Chemistry Nobel honors studies of DNA repair mechanisms | Science News

SUPPORT SCIENCE NEWS

Science News is a nonprofit.

Help us keep you informed.



Science Ticker

A roundup of research
and breaking news

Science News Staff
Science Ticker

Chemistry Nobel honors studies of DNA repair mechanisms

dna ligase

Specialized proteins (blue and yellow) can repair damaged DNA. The 2015 Nobel Prize in chemistry was awarded to three researchers who determined how the cell works to protect genetic material in the face of environmental damages or DNA-copying errors.

Sponsor Message

Studies of DNA’s repair mechanisms have won Tomas Lindahl, Paul Modrich and Aziz Sancar the 2015 Nobel Prize in chemistry.

DNA encodes the instructions for building and conducting life. But it’s a fragile molecule that can be altered or damaged by sunlight, toxic chemicals, radiation or even normal chemical reactions inside the cell.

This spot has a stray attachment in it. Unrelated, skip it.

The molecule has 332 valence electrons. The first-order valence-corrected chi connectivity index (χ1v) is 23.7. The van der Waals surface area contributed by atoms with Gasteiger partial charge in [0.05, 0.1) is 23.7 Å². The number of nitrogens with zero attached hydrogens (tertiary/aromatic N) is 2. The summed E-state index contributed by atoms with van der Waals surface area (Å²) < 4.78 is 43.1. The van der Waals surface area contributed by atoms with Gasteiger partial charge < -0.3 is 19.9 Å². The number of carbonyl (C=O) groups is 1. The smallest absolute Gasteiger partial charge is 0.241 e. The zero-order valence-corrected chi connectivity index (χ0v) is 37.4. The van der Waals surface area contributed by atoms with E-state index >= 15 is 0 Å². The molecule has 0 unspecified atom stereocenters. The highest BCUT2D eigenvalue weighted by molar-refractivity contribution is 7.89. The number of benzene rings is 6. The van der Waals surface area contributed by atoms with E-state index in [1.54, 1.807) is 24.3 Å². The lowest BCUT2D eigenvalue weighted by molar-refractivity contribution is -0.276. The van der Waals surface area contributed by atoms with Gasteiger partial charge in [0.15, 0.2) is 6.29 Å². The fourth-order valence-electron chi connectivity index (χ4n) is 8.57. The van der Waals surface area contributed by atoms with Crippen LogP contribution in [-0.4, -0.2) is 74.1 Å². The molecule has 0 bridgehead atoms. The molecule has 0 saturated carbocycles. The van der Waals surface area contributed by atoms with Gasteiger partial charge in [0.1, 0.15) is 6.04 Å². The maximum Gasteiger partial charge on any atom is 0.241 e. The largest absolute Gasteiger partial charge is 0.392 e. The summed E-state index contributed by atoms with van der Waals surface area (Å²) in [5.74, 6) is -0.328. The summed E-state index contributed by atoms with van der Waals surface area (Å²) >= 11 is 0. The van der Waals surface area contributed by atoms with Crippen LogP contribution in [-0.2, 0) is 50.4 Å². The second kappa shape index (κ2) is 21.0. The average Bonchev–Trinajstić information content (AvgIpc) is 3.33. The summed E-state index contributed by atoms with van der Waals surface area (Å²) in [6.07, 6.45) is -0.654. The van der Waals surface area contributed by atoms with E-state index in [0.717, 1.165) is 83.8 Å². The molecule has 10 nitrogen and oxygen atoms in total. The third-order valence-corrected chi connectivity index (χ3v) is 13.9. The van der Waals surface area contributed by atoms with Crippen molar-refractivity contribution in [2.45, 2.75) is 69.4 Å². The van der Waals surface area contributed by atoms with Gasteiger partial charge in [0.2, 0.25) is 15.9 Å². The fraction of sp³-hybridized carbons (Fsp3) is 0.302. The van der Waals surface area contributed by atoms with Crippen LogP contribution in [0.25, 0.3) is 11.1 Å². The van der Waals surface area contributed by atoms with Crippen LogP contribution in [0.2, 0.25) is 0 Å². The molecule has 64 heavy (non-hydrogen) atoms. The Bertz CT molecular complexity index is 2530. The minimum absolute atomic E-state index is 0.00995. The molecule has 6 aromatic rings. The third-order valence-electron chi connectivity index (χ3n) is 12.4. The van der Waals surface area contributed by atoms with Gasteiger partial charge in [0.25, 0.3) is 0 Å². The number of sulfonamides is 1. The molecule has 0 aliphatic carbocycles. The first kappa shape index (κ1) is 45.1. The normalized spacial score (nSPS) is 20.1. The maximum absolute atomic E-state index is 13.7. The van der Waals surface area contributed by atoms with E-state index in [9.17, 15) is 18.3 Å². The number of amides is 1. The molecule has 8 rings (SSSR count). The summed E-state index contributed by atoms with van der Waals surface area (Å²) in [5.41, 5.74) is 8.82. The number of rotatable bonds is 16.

Lindahl, of the Francis Crick Institute in England, determined that DNA isn’t actually very stable: It can fall apart on its own, without injury. He described how a cell can remove and replace damaged genetic building blocks.

Sometimes, the cell makes mistakes while copying DNA. Modrich’s work revealed how a cell can correct these genetic errors by replacing DNA’s individual constituents. Modrich is a Howard Hughes Medical Institute investigator at Duke University. 

Sancar, of the University of North Carolina School of Medicine, uncovered which proteins are responsible for patching DNA up after ultraviolet damage, and how they work.

A more detailed story about the prize-winning research will follow later today.

Get Science News headlines by e-mail.

More on Nobels 2015

From the Nature Index Paid Content